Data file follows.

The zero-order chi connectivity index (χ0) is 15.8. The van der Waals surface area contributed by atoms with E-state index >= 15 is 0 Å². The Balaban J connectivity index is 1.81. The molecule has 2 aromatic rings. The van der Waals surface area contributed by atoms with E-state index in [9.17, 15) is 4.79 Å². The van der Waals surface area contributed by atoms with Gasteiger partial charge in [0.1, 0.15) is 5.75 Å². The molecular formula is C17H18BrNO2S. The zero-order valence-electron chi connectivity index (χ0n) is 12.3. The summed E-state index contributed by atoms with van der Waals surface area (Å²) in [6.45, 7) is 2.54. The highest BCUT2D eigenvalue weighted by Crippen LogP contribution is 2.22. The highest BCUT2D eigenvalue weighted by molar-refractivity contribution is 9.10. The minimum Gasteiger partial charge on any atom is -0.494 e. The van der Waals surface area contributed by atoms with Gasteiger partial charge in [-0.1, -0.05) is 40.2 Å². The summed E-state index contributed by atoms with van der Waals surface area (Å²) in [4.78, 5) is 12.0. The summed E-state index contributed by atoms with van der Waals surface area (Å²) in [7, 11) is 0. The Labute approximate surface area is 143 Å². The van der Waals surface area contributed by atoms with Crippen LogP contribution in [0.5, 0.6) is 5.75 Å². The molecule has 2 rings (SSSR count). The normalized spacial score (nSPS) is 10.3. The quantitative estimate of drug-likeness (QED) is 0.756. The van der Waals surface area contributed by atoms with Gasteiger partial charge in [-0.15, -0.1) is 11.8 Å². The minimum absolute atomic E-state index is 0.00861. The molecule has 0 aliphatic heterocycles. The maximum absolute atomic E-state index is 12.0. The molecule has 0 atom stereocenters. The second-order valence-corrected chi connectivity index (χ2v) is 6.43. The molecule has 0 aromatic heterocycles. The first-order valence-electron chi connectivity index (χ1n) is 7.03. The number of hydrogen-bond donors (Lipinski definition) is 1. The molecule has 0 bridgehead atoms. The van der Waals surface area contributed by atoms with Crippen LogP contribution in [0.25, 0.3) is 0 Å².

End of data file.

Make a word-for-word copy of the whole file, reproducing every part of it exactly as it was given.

The zero-order chi connectivity index (χ0) is 15.8. The van der Waals surface area contributed by atoms with E-state index >= 15 is 0 Å². The Balaban J connectivity index is 1.81. The molecule has 2 aromatic rings. The van der Waals surface area contributed by atoms with E-state index in [9.17, 15) is 4.79 Å². The van der Waals surface area contributed by atoms with Gasteiger partial charge in [0.1, 0.15) is 5.75 Å². The molecular formula is C17H18BrNO2S. The zero-order valence-electron chi connectivity index (χ0n) is 12.3. The summed E-state index contributed by atoms with van der Waals surface area (Å²) in [6.45, 7) is 2.54. The highest BCUT2D eigenvalue weighted by Crippen LogP contribution is 2.22. The highest BCUT2D eigenvalue weighted by molar-refractivity contribution is 9.10. The minimum Gasteiger partial charge on any atom is -0.494 e. The van der Waals surface area contributed by atoms with Gasteiger partial charge in [-0.1, -0.05) is 40.2 Å². The summed E-state index contributed by atoms with van der Waals surface area (Å²) in [4.78, 5) is 12.0. The summed E-state index contributed by atoms with van der Waals surface area (Å²) in [7, 11) is 0. The Labute approximate surface area is 143 Å². The van der Waals surface area contributed by atoms with Crippen LogP contribution in [0.5, 0.6) is 5.75 Å². The molecule has 2 rings (SSSR count). The normalized spacial score (nSPS) is 10.3. The quantitative estimate of drug-likeness (QED) is 0.756. The van der Waals surface area contributed by atoms with Gasteiger partial charge in [-0.15, -0.1) is 11.8 Å². The minimum absolute atomic E-state index is 0.00861. The molecule has 0 aliphatic heterocycles. The maximum absolute atomic E-state index is 12.0. The molecule has 0 atom stereocenters. The second-order valence-corrected chi connectivity index (χ2v) is 6.43. The molecule has 0 aromatic heterocycles. The first-order valence-electron chi connectivity index (χ1n) is 7.03. The number of hydrogen-bond donors (Lipinski definition) is 1. The molecule has 0 bridgehead atoms. The van der Waals surface area contributed by atoms with Crippen LogP contribution in [0.25, 0.3) is 0 Å².